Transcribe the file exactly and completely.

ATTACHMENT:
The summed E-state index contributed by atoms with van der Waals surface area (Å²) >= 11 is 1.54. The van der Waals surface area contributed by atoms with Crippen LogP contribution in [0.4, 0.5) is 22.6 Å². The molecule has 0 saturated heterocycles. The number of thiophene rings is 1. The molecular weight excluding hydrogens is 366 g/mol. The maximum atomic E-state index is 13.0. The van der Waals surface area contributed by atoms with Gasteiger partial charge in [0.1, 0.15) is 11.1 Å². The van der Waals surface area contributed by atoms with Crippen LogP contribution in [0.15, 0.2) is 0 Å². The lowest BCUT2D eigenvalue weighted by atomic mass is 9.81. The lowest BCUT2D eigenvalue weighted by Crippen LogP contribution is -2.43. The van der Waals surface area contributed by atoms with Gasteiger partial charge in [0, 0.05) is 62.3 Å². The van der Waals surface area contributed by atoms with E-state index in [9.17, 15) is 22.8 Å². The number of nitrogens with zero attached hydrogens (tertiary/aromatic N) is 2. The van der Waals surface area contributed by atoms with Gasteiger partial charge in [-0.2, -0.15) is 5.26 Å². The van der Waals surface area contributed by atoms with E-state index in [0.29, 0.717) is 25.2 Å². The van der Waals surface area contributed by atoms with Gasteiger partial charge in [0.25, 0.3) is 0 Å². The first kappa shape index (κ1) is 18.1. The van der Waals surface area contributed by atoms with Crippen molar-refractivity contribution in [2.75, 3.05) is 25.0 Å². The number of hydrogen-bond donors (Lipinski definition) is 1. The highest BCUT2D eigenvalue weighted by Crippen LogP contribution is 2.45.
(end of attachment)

The summed E-state index contributed by atoms with van der Waals surface area (Å²) >= 11 is 1.54. The van der Waals surface area contributed by atoms with Crippen LogP contribution in [0.4, 0.5) is 22.6 Å². The molecule has 0 saturated heterocycles. The number of thiophene rings is 1. The molecular weight excluding hydrogens is 366 g/mol. The maximum atomic E-state index is 13.0. The van der Waals surface area contributed by atoms with Gasteiger partial charge in [0.1, 0.15) is 11.1 Å². The van der Waals surface area contributed by atoms with Crippen LogP contribution in [0.15, 0.2) is 0 Å². The lowest BCUT2D eigenvalue weighted by atomic mass is 9.81. The lowest BCUT2D eigenvalue weighted by Crippen LogP contribution is -2.43. The van der Waals surface area contributed by atoms with Gasteiger partial charge in [0, 0.05) is 62.3 Å². The van der Waals surface area contributed by atoms with E-state index in [9.17, 15) is 22.8 Å². The number of nitrogens with zero attached hydrogens (tertiary/aromatic N) is 2. The van der Waals surface area contributed by atoms with Gasteiger partial charge in [-0.2, -0.15) is 5.26 Å². The van der Waals surface area contributed by atoms with E-state index in [0.29, 0.717) is 25.2 Å². The van der Waals surface area contributed by atoms with Gasteiger partial charge in [0.25, 0.3) is 0 Å². The first kappa shape index (κ1) is 18.1. The van der Waals surface area contributed by atoms with Crippen molar-refractivity contribution in [2.75, 3.05) is 25.0 Å². The number of hydrogen-bond donors (Lipinski definition) is 1. The highest BCUT2D eigenvalue weighted by Crippen LogP contribution is 2.45.